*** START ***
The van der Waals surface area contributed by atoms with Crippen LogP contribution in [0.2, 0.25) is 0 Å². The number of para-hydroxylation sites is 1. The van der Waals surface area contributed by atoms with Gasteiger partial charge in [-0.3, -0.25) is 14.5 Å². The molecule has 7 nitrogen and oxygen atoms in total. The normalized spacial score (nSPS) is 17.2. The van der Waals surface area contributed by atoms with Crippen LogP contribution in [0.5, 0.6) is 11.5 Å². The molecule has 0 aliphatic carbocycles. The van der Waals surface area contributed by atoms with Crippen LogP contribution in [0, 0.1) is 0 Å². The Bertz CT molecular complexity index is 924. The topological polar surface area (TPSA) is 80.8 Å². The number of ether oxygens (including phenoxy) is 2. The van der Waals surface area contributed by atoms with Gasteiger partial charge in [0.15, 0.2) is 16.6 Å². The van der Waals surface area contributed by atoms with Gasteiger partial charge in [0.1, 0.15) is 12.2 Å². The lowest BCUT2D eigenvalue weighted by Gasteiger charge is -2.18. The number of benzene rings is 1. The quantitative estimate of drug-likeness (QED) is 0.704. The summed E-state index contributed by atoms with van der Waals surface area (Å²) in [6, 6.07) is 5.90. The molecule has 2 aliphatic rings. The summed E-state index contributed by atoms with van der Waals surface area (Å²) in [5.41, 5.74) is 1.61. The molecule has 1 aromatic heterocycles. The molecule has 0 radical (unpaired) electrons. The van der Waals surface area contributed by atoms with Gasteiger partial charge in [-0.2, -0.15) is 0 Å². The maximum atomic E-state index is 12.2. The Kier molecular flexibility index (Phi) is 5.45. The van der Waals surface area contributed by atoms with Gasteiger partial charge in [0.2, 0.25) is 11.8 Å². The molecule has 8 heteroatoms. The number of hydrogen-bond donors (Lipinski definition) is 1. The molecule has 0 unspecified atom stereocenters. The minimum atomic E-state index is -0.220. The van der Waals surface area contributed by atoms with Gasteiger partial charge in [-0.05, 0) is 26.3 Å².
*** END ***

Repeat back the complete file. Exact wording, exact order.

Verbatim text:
The van der Waals surface area contributed by atoms with Crippen LogP contribution in [0.2, 0.25) is 0 Å². The number of para-hydroxylation sites is 1. The van der Waals surface area contributed by atoms with Gasteiger partial charge in [-0.3, -0.25) is 14.5 Å². The molecule has 7 nitrogen and oxygen atoms in total. The normalized spacial score (nSPS) is 17.2. The van der Waals surface area contributed by atoms with Crippen LogP contribution in [0.5, 0.6) is 11.5 Å². The molecule has 0 aliphatic carbocycles. The van der Waals surface area contributed by atoms with Crippen LogP contribution in [0, 0.1) is 0 Å². The Bertz CT molecular complexity index is 924. The topological polar surface area (TPSA) is 80.8 Å². The number of ether oxygens (including phenoxy) is 2. The van der Waals surface area contributed by atoms with Gasteiger partial charge in [0.15, 0.2) is 16.6 Å². The van der Waals surface area contributed by atoms with Gasteiger partial charge in [0.1, 0.15) is 12.2 Å². The lowest BCUT2D eigenvalue weighted by Gasteiger charge is -2.18. The number of benzene rings is 1. The quantitative estimate of drug-likeness (QED) is 0.704. The summed E-state index contributed by atoms with van der Waals surface area (Å²) in [6, 6.07) is 5.90. The molecule has 2 aliphatic rings. The summed E-state index contributed by atoms with van der Waals surface area (Å²) in [5.41, 5.74) is 1.61. The molecule has 1 aromatic heterocycles. The molecule has 0 radical (unpaired) electrons. The van der Waals surface area contributed by atoms with Gasteiger partial charge in [-0.2, -0.15) is 0 Å². The maximum atomic E-state index is 12.2. The Kier molecular flexibility index (Phi) is 5.45. The van der Waals surface area contributed by atoms with Gasteiger partial charge in [0.2, 0.25) is 11.8 Å². The molecule has 8 heteroatoms. The number of hydrogen-bond donors (Lipinski definition) is 1. The molecule has 0 unspecified atom stereocenters. The minimum atomic E-state index is -0.220. The van der Waals surface area contributed by atoms with Gasteiger partial charge in [-0.05, 0) is 26.3 Å².